2005 Salt Lake City Annual Meeting (October 16–19, 2005)

Paper No. 40
Presentation Time: 1:30 PM-5:30 PM


OUCHI, Shunji, Geosciences, Chuo University, 1-13-27 Kasuga, Bunkyo, Tokyo, 112-8551, Japan, souchi@kc.chuo-u.ac.jp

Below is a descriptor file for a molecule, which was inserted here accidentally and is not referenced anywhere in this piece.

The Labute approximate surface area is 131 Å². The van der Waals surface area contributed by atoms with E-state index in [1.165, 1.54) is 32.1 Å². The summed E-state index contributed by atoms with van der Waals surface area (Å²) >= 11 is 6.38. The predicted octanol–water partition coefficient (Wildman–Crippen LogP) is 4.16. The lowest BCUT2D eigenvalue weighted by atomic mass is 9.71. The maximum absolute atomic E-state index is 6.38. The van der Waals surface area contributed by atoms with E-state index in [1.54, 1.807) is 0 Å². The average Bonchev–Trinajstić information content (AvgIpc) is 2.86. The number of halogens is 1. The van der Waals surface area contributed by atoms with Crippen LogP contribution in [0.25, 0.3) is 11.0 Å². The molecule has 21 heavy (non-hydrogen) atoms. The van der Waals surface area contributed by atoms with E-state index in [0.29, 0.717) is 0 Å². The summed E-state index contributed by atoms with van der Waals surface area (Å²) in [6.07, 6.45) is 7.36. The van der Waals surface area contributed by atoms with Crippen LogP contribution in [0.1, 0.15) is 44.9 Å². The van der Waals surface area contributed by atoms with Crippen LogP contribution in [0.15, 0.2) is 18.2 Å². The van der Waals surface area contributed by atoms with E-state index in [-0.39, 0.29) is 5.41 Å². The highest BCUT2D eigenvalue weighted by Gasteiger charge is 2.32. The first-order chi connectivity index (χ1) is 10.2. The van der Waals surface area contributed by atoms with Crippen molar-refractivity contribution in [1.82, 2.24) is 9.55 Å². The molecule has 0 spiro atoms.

Miniature experimental erosion landform was developed by applying artificial rainfall on the square mound of a mixture of fine sand and kaolinite (ca.90x90x12cm). The mound was slowly uplifted after the surface became low relief (255 hours of rainfall). The slow uplift (ca. 0.1mm every 3 hours) was continued to the end of the experiment (1749 hours). The total amount of uplift is about 60 mm. The average height lowered exponentially at first but its rate decreased significantly after the uplift started. From 255 to 853 hours of rainfall the average height showed only slight decrease. When the amount of uplift is subtracted, the change in average height in this period shows an exponential decrease continuous from the decrease before the uplift. This indicates that the surface was uplifted without significantly affecting the rate of erosion. The height of lowest points, which indicate the bottom height of main valleys, decreased rapidly at the beginning and then slowly decreased. After the uplift started, the lowest height kept nearly the same level with some ups and downs until 853 hours. The main valleys could easily keep the bottom height against the uplift of this rate, and the prolonged development of alluvial fans around the mound helped to keep the local base level for a longer time. The rate of average height lowering clearly increased after 853 hours with the development of one dominated drainage area and the cessation of alluvial fan development. The bottom height of the main valley also lowered with dissecting the alluvial fan. The height of highest points, which represents the height of ridges, decreased slowly at first and then with the increased rate. Its change was not affected by the uplift so much as the average height, but it slightly increased with the uplift after 853 hours. The overall relief increased towards the end of experiment while the local relief did not show a clear change. The slow uplift could not lift up the entire experimental erosion landform against the erosion, but it helped to keep the average height at a higher level while the development of alluvial fans kept the local base level. It also helped the remaining high points stay higher, after the large drainage area dominated the surface and the average height lowered against the uplift.